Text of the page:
Clarification: The Keokuk trash hauling company listed as Kohlmeyer has been corrected to reflect the correct name of Kohlmorgan Hauling of Keokuk. Pen City Current apologizes for the error.
BY CHUCK VANDENBERG
WEST POINT – A short notice from one of several trash providers in West Point has city officials considering getting into the trash business.
At Monday’s regular meeting of the West Point City Council, Mayor Paul Walker brought up the issue during a public comment section, rather than typically having the item listed on the discussion items.
Walker said Rick Fraise, who had served about 150 residents in the city, gave notice that he would be retiring at the end of the month. Fraise was charging about $19 a month for the service.
Dennis LaVeine of LaVeine Sanitation in West Burlington was present at the meeting with staff in tow, to pitch the city for bidding to provide service to the entire city.
“If you contract with us to serve the whole city you’re gonna get a better price than they are paying now if you don’t include recycling,” LaVeine told the council.
“You also have some in town who don’t have any service and that’s kind of a mess. This way everyone will get service and you control the billing.”
LaVeine’s service would include an automated truck carrying one employee. The trucks would pick up containers provided by LaVeine, but would carry a one time purchase price. LaVeine said he had 65 gallon and 90 gallon rolling carts that would carry the same price.
Councilman Will Stuekerjuergen said he would favor a plan where his trash bill was combined with his water and sewer bill.
Walker said that was the point of the discussion to determine if the city wanted to get into the trash business or continue with the status quo.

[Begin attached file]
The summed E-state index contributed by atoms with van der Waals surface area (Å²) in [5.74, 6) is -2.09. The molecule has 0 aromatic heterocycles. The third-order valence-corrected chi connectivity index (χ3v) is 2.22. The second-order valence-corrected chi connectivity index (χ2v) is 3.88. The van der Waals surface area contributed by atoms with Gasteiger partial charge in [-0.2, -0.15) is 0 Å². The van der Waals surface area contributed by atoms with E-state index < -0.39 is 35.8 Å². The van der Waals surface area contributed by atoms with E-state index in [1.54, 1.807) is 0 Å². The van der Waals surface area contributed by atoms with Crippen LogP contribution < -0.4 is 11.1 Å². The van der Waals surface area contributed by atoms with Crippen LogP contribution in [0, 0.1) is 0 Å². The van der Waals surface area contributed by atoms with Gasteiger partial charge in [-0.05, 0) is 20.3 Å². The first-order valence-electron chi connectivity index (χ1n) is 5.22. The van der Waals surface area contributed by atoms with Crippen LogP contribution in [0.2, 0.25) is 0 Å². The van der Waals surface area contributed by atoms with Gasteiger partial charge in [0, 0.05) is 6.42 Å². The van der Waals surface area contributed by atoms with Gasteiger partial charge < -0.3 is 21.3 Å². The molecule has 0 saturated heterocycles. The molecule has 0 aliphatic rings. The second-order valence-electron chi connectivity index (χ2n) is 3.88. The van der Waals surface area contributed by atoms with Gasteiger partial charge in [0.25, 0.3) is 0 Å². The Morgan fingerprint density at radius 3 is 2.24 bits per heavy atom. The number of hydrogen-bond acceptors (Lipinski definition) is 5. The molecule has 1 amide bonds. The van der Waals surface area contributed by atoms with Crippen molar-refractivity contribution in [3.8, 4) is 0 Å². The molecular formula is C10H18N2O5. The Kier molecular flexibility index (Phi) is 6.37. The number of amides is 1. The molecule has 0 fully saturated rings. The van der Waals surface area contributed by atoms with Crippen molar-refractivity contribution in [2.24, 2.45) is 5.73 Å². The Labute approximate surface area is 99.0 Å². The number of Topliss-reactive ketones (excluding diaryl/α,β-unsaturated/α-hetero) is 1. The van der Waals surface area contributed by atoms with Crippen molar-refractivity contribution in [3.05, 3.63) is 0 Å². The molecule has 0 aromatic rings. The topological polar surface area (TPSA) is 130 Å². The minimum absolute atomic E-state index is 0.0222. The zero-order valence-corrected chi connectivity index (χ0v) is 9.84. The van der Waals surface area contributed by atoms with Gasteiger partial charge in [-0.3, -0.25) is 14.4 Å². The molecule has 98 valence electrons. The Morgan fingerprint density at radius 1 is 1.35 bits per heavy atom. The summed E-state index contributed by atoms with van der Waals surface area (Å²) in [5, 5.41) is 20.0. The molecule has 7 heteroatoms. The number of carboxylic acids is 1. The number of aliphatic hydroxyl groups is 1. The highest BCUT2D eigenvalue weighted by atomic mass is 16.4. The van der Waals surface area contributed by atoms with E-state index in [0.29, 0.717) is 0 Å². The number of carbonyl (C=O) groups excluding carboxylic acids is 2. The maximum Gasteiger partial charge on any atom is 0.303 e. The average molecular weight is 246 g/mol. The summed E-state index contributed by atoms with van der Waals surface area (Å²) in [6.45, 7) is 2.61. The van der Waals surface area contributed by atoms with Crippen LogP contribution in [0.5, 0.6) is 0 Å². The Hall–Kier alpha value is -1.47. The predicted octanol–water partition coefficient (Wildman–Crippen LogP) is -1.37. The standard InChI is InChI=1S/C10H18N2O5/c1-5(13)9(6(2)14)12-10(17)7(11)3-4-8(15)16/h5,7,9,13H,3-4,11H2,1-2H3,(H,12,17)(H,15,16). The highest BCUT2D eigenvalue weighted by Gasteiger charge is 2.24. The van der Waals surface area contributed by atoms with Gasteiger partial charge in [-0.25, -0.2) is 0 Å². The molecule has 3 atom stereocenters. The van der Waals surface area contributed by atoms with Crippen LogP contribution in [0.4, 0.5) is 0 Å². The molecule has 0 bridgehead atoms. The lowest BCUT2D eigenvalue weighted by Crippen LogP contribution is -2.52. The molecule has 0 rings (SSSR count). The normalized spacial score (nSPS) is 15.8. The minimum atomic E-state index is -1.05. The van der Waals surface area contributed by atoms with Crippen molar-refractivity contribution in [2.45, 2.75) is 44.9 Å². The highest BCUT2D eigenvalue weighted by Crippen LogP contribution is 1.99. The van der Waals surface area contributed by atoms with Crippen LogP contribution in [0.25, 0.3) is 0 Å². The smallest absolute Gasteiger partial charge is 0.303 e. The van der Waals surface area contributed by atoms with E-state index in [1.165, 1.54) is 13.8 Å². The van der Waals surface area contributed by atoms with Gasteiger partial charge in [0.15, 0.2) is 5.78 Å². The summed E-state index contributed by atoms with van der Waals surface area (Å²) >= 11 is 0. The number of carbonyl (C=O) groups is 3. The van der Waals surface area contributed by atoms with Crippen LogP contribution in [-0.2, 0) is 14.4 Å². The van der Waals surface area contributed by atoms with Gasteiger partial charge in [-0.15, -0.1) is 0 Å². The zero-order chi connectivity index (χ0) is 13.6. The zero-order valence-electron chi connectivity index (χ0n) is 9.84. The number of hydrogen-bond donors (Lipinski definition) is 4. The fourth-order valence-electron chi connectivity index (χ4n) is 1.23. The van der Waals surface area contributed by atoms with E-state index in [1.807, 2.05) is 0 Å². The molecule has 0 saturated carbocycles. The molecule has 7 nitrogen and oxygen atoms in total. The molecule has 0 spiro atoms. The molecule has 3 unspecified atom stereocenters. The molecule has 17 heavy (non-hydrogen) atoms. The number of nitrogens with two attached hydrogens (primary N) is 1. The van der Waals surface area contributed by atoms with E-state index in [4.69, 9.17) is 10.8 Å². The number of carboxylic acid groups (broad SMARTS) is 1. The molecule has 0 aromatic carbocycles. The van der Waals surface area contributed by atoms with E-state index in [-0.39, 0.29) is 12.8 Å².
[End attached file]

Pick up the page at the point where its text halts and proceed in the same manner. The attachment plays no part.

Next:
Currently residents contract with trash providers privately and in addition to Fraise, Floyds, and Kohlmorgan Hauling out of Keokuk have service in West Point.
Walker informally polled the councilman who all agreed to take a deeper look at possibly bidding the city’s trash service out. With Fraise’s service ending, residents who currently have trash service with him, would have to look to other providers while the city gets more input on the citywide service.
In an unrelated issue, the council heard from Fort Madison Fire Chief Joey Herren, who’s representing a committee looking into transitioning county emergency responder radios to a digital format from the current analog service.
Herren has been making the rounds speaking to municipalities about the transition. The transition could cost county residents more than $7 million when all is said and done.
The money would be collected through a countywide levy that Herren said has been preliminarily estimated at .20 to .30/$1,000 of assessed valuation for 10 years. However, he said funds on hand could offset some of those costs. Funds from the county’s E911 board could be also be used to help reduce additional costs to taxpayers.
Herren was there looking for a letter of support from the city, that would be used when he pitched the transition to the Lee County Board of Supervisors on the 17th.
Currently radio communications are sketchy around the county, highlighted by the recent shooting in a Fort Madison warehouse, where communication was limited by being inside the building. At some points, Herren said police just heard clicks from the radio but no chatter.
Herren said he also feared poor communication when firefighters were inside buildings and don’t answer radio contact.